Reviewed by Colin Jacobson (January 8, 2018)
For the umpteenth retelling of a famous Biblical tale, 2014’s Exodus: Gods and Kings takes us to Egypt circa 1300 BC. The Pharaoh Seti (John Turturro) rules, and Hebrews serve as slaves.
In poor health, Seti needs to choose the next leader, and he selects between his natural-born son Ramses (Joel Edgerton) and his adopted child Moses (Christian Bale). Seti opts for blood and gives Ramses the gig.
This leads to conflict, as Moses eventually discovers his own Hebrew origins and becomes a leader of those oppressed people. Moses encounters severe conflicts with Ramses as he attempts to lead the Hebrews to freedom.
As alluded, Exodus takes on a story depicted many, many times over the years. Of course, 1956’s Ten Commandments remains the best-known version, but you can throw a rock out a window and hit another adaptation.
This doesn’t make Exodus a waste of time, of course. Just because it adapts well-worn material doesn’t mean it can’t give us a new spin – or at least good entertainment.
Given the real talent involved, I went into Exodus with high hopes. In addition to Bale, Edgerton and Turturro, the cast boasts Sigourney Weaver, Ben Kingsley and other notables – and it also plops famed director Ridley Scott behind the camera.
What could go wrong? In terms of filmmaking, nothing extreme, but Exodus nonetheless fails to become an especially involving tale.
Actually, one controversy greeted Exodus: “whiteaashing”, the same issue that confronted 2017’s Ghost in the Shell and other movies that cast white actors in non-white roles. While Exodus features “ethnically-correct” performers in some supporting roles, all the major parts go to white actors.
Look, I get it. American studios won’t want to greenlight a $140 million effort like Exodus without a decent roster of “name actors” involved they can sell to US audiences.
Still, at this point in history, it’s a bad look. At best, it seems culturally insensitive to cast roles in this way – though it seems unlikely to stop/change any time soon.
In any case, the actors don’t create the main issues with Exodus. Instead, the film falters because it takes a dramatic, legendary tale and makes it downright dull.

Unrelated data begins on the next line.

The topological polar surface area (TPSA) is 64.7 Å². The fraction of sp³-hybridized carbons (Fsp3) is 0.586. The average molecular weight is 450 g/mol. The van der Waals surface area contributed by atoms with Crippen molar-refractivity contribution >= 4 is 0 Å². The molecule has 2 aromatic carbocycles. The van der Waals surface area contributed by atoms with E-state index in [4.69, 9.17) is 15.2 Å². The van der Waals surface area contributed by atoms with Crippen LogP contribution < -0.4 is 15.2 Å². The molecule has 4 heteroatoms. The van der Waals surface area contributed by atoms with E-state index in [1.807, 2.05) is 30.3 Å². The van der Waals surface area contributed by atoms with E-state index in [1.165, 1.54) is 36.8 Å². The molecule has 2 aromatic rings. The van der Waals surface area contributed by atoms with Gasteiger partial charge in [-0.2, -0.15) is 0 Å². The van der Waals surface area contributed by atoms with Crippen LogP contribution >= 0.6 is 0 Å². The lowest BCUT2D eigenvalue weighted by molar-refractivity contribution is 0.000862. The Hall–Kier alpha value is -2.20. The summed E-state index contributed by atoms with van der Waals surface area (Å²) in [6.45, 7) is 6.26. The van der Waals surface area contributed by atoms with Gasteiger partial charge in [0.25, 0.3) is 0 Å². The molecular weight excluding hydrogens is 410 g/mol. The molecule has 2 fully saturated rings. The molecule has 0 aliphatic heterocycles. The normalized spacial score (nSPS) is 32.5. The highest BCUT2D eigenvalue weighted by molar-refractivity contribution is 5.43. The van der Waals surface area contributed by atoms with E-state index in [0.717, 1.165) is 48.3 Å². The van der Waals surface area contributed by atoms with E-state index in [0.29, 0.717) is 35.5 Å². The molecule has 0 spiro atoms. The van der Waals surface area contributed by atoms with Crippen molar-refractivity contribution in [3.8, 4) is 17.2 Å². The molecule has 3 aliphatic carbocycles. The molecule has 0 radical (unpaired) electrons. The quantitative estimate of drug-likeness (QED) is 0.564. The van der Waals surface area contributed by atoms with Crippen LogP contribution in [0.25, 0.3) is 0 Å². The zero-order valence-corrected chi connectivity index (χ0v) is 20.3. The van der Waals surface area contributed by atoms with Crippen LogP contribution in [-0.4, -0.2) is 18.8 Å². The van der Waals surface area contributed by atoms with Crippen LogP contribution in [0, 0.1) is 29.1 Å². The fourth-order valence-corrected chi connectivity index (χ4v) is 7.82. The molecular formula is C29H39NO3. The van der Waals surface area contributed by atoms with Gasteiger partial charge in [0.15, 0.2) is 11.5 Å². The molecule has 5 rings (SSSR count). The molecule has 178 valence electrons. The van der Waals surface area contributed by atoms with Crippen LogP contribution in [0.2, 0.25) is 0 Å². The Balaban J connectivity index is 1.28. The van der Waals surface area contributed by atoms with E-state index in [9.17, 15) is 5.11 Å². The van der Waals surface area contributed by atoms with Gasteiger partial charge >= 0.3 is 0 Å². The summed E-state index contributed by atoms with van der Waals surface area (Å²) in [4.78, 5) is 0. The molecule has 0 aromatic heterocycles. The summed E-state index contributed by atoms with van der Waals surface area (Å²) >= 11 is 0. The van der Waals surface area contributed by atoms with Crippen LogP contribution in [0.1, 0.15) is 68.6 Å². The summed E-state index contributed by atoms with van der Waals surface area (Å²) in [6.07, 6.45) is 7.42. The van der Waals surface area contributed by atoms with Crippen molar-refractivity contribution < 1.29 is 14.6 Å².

I believe I’ve seen at least three versions of the Moses story: the aforementioned 1956 Ten Commandments, the 1923 silent version and 1999’s animated Prince of Egypt. Though the 1956 flick remains the most famous, I don’t think it fares best.
Oh, the 1956 version comes with some good moments, but it can be campy and hammy. Despite its animated origins, Prince becomes the most compelling and satisfying of the takes I’ve witnessed. (The less said about the flawed 1923 film, the better.)
As noted earlier, all the talent involved with Exodus caused me to hope it’d become the strongest of them all, but that fails to come to fruition. While it tops the 1923 version, Exodus feels substantially less satisfying than the 1956 Commandments or Prince.
This occurs mainly because Exodus seems so sluggish and bland. Every once in a while, we get a memorable moment – like Moses and the burning bush or some of the plaques – but much of the film essentially meanders and stays in neutral.
A film like Exodus needs to find some form of passion. Normally one would expect a spiritual dimension to carry it, but the basic interpersonal drama can excel even without consideration of the religious elements.
None of these muster much to rouse the viewer or provoke emotions. Exodus tends to present its characters and events in an oddly bloodless manner that leaves matters flat and bland.
In a lot of ways, Exodus reminds me of Scott’s Gladiator, mainly because both films sputter when they focus on character drama. Gladiator came to life during its battles, but it dragged through its more low-key moments.
The same holds true for Exodus, except to a more extreme degree. Its character pieces feel even less compelling than those in Gladiator, while its action moments do less to compensate.
That’s partly because we get fewer fights, of course, but it’s also due to the semi-lackluster way Scott depicts the action. Even when the movie should spring to life with excitement, it stays somewhat uninspiring.
None of the actors manage to elevate the material. As noted, Exodus comes with an excellent cast, but they provide performances that feel competent at best. While none embarrass themselves, no one can add verve to the tale, either.
Ultimately, this all makes Exodus a tough slog. It wanders through the desert for 150 unengaging minutes and never threatens to deliver the inspiring drama it aspires to bring.